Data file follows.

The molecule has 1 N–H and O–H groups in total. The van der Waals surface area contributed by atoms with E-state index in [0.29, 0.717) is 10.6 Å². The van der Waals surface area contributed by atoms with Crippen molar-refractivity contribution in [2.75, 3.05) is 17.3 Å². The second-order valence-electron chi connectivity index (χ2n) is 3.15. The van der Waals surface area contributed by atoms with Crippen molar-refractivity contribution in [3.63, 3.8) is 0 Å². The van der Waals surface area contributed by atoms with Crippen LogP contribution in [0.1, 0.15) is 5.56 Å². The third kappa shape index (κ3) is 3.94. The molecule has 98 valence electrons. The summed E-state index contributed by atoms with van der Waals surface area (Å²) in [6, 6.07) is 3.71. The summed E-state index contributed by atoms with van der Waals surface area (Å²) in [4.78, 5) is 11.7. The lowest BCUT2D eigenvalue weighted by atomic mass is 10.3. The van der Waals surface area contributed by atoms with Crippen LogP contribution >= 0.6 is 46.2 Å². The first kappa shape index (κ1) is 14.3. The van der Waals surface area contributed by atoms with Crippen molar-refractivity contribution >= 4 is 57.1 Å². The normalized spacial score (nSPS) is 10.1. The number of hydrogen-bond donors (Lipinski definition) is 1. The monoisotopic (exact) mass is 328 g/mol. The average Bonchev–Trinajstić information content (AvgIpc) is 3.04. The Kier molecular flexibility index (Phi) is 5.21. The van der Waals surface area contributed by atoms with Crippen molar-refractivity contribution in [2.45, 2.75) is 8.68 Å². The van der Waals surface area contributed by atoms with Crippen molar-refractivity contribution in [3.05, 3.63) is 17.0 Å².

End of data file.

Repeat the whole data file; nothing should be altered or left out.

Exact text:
The molecule has 1 N–H and O–H groups in total. The van der Waals surface area contributed by atoms with E-state index in [0.29, 0.717) is 10.6 Å². The van der Waals surface area contributed by atoms with Crippen molar-refractivity contribution in [2.75, 3.05) is 17.3 Å². The second-order valence-electron chi connectivity index (χ2n) is 3.15. The van der Waals surface area contributed by atoms with Crippen molar-refractivity contribution in [3.63, 3.8) is 0 Å². The van der Waals surface area contributed by atoms with Crippen LogP contribution in [0.1, 0.15) is 5.56 Å². The third kappa shape index (κ3) is 3.94. The molecule has 98 valence electrons. The summed E-state index contributed by atoms with van der Waals surface area (Å²) in [6, 6.07) is 3.71. The summed E-state index contributed by atoms with van der Waals surface area (Å²) in [4.78, 5) is 11.7. The lowest BCUT2D eigenvalue weighted by atomic mass is 10.3. The van der Waals surface area contributed by atoms with Crippen LogP contribution >= 0.6 is 46.2 Å². The first kappa shape index (κ1) is 14.3. The van der Waals surface area contributed by atoms with Crippen molar-refractivity contribution >= 4 is 57.1 Å². The normalized spacial score (nSPS) is 10.1. The number of hydrogen-bond donors (Lipinski definition) is 1. The monoisotopic (exact) mass is 328 g/mol. The average Bonchev–Trinajstić information content (AvgIpc) is 3.04. The Kier molecular flexibility index (Phi) is 5.21. The van der Waals surface area contributed by atoms with Crippen molar-refractivity contribution in [2.45, 2.75) is 8.68 Å². The van der Waals surface area contributed by atoms with Crippen molar-refractivity contribution in [3.05, 3.63) is 17.0 Å².